For hundreds of years, perhaps millennia, the dispersed African communities of the south had been treated as if they were scattered human herds to be periodically harvested by the peoples of the north: “Females were allocated to concubinage or domestic service. Most of the males became servants or agricultural laborers; the lucky ones became bazingers, slave soldiers, to carry out raids in their turn; the unlucky ones were castrated for harem service, an operation performed in insanitary conditions, without anaesthetics, which was generally fatal.”

The slave trade: unexpected perplexities

Gordon was optimistic at first: “I shall not have any difficulty with slavers or the natives.” There was initially a lot of passive resistance by the Arab slavers, he wrote, “but if you are firm, they give in… I apprehend not the least difficulty in the work; the greatest will be to gain the people’s confidence again. They have been hardly treated.”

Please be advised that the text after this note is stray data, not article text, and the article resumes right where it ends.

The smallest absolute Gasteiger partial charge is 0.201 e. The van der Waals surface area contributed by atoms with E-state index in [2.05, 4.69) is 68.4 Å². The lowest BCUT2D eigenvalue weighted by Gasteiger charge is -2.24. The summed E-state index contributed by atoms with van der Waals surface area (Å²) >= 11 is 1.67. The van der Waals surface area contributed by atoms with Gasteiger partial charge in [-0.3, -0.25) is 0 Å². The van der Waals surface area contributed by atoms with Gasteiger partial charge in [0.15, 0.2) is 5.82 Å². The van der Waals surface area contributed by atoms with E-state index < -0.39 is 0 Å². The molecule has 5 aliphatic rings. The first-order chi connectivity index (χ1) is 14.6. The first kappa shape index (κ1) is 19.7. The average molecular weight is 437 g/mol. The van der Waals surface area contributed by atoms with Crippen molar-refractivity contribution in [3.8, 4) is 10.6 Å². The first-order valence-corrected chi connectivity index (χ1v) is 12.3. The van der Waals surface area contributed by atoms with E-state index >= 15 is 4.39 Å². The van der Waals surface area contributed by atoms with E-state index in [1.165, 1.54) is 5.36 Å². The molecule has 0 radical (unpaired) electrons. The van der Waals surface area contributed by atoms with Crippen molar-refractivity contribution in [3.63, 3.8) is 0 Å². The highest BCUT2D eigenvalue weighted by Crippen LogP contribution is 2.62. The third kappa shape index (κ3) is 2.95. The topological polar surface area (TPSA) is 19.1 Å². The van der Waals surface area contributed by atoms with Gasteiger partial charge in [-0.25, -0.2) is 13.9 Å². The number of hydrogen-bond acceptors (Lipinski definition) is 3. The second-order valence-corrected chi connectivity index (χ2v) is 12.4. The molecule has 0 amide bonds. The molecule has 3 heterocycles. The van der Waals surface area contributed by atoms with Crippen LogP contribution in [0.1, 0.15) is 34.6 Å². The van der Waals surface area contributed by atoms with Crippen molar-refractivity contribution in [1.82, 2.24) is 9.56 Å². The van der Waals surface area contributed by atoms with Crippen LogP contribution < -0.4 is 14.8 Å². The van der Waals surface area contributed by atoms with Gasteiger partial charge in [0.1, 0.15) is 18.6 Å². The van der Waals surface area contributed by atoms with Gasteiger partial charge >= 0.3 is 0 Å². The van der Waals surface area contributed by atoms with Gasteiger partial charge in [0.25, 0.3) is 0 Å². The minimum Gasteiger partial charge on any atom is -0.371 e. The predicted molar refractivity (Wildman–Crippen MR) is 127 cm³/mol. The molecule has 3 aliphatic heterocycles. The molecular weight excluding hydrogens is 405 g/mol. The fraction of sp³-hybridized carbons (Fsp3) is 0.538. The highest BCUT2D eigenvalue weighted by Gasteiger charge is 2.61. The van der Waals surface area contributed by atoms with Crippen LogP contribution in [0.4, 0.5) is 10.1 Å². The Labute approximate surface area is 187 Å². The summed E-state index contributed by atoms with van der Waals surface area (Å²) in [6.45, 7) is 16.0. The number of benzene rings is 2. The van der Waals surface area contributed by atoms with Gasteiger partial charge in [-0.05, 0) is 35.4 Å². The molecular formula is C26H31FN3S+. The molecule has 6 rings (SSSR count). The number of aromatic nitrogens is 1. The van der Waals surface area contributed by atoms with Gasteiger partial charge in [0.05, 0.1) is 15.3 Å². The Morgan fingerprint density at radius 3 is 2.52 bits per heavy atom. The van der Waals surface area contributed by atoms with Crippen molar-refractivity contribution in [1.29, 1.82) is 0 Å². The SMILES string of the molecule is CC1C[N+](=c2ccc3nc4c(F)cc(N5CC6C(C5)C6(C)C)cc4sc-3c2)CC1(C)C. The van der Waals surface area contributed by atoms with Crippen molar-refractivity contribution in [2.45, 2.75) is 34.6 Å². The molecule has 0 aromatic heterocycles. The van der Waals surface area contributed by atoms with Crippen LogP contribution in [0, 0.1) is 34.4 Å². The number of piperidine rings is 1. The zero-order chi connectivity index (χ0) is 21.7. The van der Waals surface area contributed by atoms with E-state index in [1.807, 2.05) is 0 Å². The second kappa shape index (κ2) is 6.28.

But it wasn’t long before he realized things were more complicated than they seemed, and a lot more complicated than the Anti-Slavery Society back in London understood. Closing the Nile as a route for shipping their goods northward had only forced the slavers into semi-desert to the west, where they marched their defenceless victims northward for days in fearful heat: “Up to the present,” he informed the Secretary of the Society, “the slave is worse off through your efforts… I am sure a poor child walking across the burning plains would say, ‘Oh, I do wish those gentlemen had left us alone to come down by boat!’”

He also found that the way many slaves felt about themselves and their situation did not accord with English preconceptions. In the first place, equatorial Africans were not as reluctant to leave their homes as was thought. He wrote to the Anti-Slavery society that “I have never witnessed the harrowing scenes related by other travellers. The slaves I have come across never will return to their tribes. I can only account for this by the consideration that they have found it much more amusing to be in civilized parts than where life is monotonous and food is scarce… (Most blacks would) give their all to be enslaved in a good Cairo house.”